Stress has real physical effects on the body - East Valley Tribune: Living Well

Stress has real physical effects on the body

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Heidi Rula, M.D., is a physician at Integrative Care for Women in Mesa. Reach her at (480) 699-2508 or

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Posted: Wednesday, September 28, 2011 7:15 am | Updated: 9:56 am, Mon Aug 13, 2012.

Do you feel tired all the time, have decreased ability to handle stress and/or crave salty or sweet food?

These symptoms may be caused by adrenal fatigue, when the adrenal glands are not able to produce adequate amounts of cortisol in response to stress. 

The adrenal glands are hormone-producing glands that sit just above the kidneys. They secrete almost 50 different hormones that play an important role in the function of every tissue in the body. One of the hormones they secrete is cortisol, often referred to as the “stress” hormone. Cortisol not only helps your body deal with stress in the flight-or-fight response, it helps with sugar metabolism, blood pressure regulation, insulin release and immune and inflammatory responses.

Adrenal fatigue is usually caused from being under chronic, long-term stress. A common history is the type-A person, who works very long hours under high stress for many years and then finally hits a point of exhaustion from which they cannot recover. Another is the person who becomes depleted after going through a series of high-stress events in their life, such as the death of loved one, loss of a job or major health issues, such as surgery.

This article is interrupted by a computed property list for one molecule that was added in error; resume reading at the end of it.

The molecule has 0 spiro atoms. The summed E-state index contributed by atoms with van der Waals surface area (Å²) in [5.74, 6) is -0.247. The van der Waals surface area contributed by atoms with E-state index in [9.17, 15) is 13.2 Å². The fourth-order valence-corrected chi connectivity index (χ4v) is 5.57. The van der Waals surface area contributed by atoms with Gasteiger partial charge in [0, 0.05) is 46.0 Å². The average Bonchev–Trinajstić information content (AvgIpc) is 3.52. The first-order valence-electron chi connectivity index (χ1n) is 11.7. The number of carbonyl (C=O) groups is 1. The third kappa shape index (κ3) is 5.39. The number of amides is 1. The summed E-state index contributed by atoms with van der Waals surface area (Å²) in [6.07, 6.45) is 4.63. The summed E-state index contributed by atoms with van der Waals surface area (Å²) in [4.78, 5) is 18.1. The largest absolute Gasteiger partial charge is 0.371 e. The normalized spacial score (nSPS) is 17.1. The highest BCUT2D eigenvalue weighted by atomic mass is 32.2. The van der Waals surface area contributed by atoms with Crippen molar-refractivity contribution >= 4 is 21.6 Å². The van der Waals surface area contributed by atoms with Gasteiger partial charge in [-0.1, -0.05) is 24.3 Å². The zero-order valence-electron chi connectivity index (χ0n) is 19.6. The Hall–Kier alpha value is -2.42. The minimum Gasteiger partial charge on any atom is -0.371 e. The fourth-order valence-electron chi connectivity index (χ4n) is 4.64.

Adrenal fatigue is a diagnosis that has not been recognized by the conventional medical community but is gaining more and more attention. If you think you may suffer from fatigue, it is best to see a practitioner who has experience with adrenal fatigue. The best way to diagnose it is with salivary cortisol levels and a good history and physical exam.

Adrenal fatigue is a reversible condition that should be addressed with nutrition, lifestyle changes, and botanical and nutritional supplements. I often refer my patient’s to Dr. James Wilson’s book “Adrenal Fatigue: The 21st Century Stress Syndrome” to get a better understanding of the condition. 

Some of the basic components of treatment involve getting a handle on stress in your life — by working on stress reduction, incorporating a daily relaxation practice and getting adequate sleep. Nutrition is also important, and we advise patients to eat a low-glycemic diet and avoid sugar, caffeine and processed foods. Supplements that we use include vitamin C, B vitamins and magnesium. Botanical medicines, such as rhodiola and ashwaganda, also help the adrenal glands recover. 

Stress can have a toxic effect on the body: Not only can it increase the risk for heart disease, stroke and cancer, but it can cause adrenal dysfunction. If you have been suffering from fatigue that has not been explained on routine medical tests, it may be time to have your adrenal gland function evaluated.

• Heidi Rula, M.D., is a physician at Integrative Care for Women in Mesa. Reach her at (480) 699-2508 or

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